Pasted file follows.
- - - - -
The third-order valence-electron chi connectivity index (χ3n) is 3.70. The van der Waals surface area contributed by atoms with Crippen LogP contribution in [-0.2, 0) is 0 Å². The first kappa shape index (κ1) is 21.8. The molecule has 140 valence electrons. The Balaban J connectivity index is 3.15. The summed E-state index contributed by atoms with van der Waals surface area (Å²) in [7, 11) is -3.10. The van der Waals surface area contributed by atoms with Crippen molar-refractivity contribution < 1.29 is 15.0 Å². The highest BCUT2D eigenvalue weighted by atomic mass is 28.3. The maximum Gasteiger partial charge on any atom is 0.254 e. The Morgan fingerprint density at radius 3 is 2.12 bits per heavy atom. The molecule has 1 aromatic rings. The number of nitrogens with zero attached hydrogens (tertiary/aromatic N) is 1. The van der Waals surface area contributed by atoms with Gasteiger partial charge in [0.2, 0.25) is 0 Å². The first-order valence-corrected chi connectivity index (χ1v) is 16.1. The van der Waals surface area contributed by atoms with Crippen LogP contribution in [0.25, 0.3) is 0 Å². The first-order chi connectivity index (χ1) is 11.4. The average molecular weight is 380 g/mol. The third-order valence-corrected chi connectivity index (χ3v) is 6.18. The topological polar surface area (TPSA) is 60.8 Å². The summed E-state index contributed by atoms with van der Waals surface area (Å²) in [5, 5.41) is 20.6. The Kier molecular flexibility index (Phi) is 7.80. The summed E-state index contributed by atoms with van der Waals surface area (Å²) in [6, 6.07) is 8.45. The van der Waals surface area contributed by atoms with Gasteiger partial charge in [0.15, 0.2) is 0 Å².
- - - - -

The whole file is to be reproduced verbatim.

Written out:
The third-order valence-electron chi connectivity index (χ3n) is 3.70. The van der Waals surface area contributed by atoms with Crippen LogP contribution in [-0.2, 0) is 0 Å². The first kappa shape index (κ1) is 21.8. The molecule has 140 valence electrons. The Balaban J connectivity index is 3.15. The summed E-state index contributed by atoms with van der Waals surface area (Å²) in [7, 11) is -3.10. The van der Waals surface area contributed by atoms with Crippen molar-refractivity contribution < 1.29 is 15.0 Å². The highest BCUT2D eigenvalue weighted by atomic mass is 28.3. The maximum Gasteiger partial charge on any atom is 0.254 e. The Morgan fingerprint density at radius 3 is 2.12 bits per heavy atom. The molecule has 1 aromatic rings. The number of nitrogens with zero attached hydrogens (tertiary/aromatic N) is 1. The van der Waals surface area contributed by atoms with Gasteiger partial charge in [0.2, 0.25) is 0 Å². The first-order valence-corrected chi connectivity index (χ1v) is 16.1. The van der Waals surface area contributed by atoms with Crippen LogP contribution in [0.25, 0.3) is 0 Å². The first-order chi connectivity index (χ1) is 11.4. The average molecular weight is 380 g/mol. The third-order valence-corrected chi connectivity index (χ3v) is 6.18. The topological polar surface area (TPSA) is 60.8 Å². The summed E-state index contributed by atoms with van der Waals surface area (Å²) in [5, 5.41) is 20.6. The Kier molecular flexibility index (Phi) is 7.80. The summed E-state index contributed by atoms with van der Waals surface area (Å²) in [6, 6.07) is 8.45. The van der Waals surface area contributed by atoms with Gasteiger partial charge in [0.15, 0.2) is 0 Å².